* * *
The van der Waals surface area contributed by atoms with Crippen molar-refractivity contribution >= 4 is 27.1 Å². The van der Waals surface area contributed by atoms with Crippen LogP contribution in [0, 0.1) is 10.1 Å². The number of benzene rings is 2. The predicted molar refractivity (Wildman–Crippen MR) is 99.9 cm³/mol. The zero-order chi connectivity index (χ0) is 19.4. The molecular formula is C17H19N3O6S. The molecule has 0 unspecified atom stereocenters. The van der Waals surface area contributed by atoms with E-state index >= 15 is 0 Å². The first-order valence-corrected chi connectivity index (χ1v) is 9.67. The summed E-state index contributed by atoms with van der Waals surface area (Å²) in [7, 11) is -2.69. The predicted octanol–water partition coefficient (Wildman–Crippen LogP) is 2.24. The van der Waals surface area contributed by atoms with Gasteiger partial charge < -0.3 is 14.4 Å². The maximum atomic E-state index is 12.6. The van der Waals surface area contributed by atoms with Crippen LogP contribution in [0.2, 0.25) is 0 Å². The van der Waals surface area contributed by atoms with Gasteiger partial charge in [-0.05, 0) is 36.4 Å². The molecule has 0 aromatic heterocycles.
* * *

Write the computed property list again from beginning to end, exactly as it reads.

The van der Waals surface area contributed by atoms with Crippen molar-refractivity contribution >= 4 is 27.1 Å². The van der Waals surface area contributed by atoms with Crippen LogP contribution in [0, 0.1) is 10.1 Å². The number of benzene rings is 2. The predicted molar refractivity (Wildman–Crippen MR) is 99.9 cm³/mol. The zero-order chi connectivity index (χ0) is 19.4. The molecular formula is C17H19N3O6S. The molecule has 0 unspecified atom stereocenters. The van der Waals surface area contributed by atoms with E-state index >= 15 is 0 Å². The first-order valence-corrected chi connectivity index (χ1v) is 9.67. The summed E-state index contributed by atoms with van der Waals surface area (Å²) in [7, 11) is -2.69. The predicted octanol–water partition coefficient (Wildman–Crippen LogP) is 2.24. The van der Waals surface area contributed by atoms with Gasteiger partial charge < -0.3 is 14.4 Å². The maximum atomic E-state index is 12.6. The van der Waals surface area contributed by atoms with Crippen LogP contribution in [0.2, 0.25) is 0 Å². The van der Waals surface area contributed by atoms with Gasteiger partial charge in [-0.05, 0) is 36.4 Å². The molecule has 0 aromatic heterocycles.